By living this way we never have to stretch our minds. The process of spiritual formation along biblical lines challenges this way of being and encourages us to venture out into new ways of doing things and fresh ways of thinking. We are challenged to look at things from a different perspective and, when we do, we are transformed – changed in a positive way. Paul called this “renewing the mind” and basically said this was the foundation stone of personal and spiritual development. Oliver Wendell Holmes said it so well: Man’s mind, stretched to a new idea, never goes back to its original dimension.

 Making this worn out way of thinking worse is the fact that the Holy Spirit may be trying to communicate with us. The blessed Spirit may be trying to show us a new and healthier way to view a specific issue or theme or may be trying to get across an important truth that we need to understand in a fresh way. If we have a closed mind that allows for no “out of the box” thinking, then we may indeed be guilty of quenching the Spirit.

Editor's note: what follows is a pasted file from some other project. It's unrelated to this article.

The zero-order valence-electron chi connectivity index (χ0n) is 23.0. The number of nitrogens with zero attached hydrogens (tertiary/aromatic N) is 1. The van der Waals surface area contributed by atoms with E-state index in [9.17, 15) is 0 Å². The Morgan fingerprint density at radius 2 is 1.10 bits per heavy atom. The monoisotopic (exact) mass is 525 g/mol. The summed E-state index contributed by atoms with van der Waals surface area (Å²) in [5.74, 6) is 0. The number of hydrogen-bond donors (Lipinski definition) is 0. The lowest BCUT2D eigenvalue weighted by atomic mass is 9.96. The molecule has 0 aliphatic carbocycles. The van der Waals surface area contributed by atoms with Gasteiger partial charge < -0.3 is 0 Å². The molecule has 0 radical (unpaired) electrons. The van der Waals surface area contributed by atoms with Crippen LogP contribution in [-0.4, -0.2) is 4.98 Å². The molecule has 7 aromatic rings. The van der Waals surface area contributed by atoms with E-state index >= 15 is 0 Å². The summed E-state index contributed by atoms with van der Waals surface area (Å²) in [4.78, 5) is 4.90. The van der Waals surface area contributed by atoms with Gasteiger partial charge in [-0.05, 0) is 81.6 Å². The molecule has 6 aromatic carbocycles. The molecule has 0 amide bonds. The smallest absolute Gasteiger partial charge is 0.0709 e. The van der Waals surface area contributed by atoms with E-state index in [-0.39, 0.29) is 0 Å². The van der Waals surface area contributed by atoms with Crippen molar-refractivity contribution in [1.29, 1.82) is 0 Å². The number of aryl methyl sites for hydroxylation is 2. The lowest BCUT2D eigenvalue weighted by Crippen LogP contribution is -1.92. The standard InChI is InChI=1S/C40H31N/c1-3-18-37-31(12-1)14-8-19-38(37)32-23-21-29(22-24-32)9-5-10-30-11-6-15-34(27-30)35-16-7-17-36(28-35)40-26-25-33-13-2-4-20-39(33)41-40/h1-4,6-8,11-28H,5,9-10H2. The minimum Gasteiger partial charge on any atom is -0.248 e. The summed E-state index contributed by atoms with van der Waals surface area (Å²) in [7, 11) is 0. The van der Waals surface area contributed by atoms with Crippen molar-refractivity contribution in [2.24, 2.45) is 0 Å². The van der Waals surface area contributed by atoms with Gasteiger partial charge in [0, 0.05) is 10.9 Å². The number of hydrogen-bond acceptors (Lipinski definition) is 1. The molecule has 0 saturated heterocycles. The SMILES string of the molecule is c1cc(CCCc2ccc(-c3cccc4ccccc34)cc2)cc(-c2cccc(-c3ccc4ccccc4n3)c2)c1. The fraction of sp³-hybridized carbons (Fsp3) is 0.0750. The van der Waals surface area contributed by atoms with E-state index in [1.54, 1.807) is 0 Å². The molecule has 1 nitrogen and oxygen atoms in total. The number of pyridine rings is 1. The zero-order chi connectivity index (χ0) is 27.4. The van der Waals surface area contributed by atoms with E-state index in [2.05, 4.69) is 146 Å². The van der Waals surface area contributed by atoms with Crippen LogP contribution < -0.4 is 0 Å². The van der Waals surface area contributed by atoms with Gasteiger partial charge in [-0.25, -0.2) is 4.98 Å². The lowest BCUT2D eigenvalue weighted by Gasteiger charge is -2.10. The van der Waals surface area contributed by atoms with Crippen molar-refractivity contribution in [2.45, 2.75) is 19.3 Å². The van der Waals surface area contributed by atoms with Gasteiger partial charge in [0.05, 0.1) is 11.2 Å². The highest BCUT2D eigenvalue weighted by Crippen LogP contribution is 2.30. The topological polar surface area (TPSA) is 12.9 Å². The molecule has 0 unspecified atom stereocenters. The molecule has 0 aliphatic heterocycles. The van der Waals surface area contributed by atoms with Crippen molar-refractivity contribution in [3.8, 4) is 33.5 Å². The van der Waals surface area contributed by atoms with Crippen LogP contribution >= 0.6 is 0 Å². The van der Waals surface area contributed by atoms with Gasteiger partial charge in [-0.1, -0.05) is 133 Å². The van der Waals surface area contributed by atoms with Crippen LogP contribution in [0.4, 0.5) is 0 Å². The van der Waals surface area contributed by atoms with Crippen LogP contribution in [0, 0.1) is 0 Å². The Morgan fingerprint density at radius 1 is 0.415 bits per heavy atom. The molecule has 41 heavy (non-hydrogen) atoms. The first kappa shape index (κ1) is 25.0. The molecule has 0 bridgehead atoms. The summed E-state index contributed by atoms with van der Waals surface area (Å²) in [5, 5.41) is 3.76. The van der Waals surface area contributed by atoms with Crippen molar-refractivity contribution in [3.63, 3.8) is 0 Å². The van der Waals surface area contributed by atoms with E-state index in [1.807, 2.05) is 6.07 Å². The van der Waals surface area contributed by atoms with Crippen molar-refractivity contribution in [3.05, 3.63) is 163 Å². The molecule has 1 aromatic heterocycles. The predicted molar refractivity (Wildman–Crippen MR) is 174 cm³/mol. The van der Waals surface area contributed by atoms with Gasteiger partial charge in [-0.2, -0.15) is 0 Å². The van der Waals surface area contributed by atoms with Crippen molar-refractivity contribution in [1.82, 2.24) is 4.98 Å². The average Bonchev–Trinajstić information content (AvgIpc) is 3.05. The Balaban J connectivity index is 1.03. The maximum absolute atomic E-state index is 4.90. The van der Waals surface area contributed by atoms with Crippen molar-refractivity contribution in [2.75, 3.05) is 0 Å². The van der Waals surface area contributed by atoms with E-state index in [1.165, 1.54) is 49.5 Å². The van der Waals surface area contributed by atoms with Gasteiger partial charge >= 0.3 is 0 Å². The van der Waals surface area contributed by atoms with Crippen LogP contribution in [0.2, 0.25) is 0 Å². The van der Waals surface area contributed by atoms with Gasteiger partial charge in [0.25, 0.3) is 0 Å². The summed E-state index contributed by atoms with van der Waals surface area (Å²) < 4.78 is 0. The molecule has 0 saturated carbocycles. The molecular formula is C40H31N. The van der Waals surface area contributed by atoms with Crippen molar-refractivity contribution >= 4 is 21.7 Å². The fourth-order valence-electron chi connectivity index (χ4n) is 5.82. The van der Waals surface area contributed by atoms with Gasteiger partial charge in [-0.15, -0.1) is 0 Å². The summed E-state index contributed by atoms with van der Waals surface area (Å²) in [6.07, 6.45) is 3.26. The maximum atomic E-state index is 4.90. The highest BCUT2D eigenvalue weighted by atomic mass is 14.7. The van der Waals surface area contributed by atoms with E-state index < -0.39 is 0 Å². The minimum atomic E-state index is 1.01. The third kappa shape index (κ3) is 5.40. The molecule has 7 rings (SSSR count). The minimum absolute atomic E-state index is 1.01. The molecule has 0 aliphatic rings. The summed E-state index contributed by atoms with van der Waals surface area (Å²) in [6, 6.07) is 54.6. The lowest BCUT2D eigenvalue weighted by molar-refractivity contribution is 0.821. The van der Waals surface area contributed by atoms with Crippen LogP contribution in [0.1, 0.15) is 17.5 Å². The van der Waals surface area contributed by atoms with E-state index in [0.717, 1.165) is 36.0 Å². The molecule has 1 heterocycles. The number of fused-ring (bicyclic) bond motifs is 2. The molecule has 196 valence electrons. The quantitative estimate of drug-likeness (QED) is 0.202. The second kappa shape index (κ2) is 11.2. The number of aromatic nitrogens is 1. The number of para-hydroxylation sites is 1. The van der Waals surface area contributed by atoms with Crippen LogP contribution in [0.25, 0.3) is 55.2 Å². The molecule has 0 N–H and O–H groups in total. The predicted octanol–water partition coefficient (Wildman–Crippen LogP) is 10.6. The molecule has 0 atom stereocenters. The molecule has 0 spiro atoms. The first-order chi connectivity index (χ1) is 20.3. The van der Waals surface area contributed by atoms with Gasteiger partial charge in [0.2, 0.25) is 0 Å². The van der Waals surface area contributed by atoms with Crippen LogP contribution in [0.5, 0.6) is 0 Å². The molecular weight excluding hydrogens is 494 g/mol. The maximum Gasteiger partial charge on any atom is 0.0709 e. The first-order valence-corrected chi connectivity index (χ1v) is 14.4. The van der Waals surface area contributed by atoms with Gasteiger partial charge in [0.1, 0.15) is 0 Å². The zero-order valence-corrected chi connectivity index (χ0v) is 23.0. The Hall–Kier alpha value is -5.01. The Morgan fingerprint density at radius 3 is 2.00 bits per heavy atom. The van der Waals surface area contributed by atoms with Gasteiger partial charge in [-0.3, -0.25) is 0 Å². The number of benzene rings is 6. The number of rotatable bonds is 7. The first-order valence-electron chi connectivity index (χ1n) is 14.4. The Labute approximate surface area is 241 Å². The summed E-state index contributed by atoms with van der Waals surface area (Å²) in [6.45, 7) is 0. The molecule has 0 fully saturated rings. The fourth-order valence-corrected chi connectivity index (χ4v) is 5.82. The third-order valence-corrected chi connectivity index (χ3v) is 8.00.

Open-mindedness and positive thinking are two fundamental qualities that are great aids in growing as a Christian. Without these two tools, we can, and many often do, end up existing rather than living. Rather than being renewed in our faith and branching out into new ways of serving the Master, we choose instead to remain mired in chronic negativity and close-minded imprisonment. As a result, many of us never use our God-given, Spirit-inspired gifts for the establishment of the kingdom. More than a few of us go to our graves with our dream still locked away inside of us, incarcerated in a prison of our own making.

 The irony here, and at the same time the good news, is the fact that you hold the key. The question thus becomes: Will you use it?

(c) L.D. Turner 2009/All Rights Reserved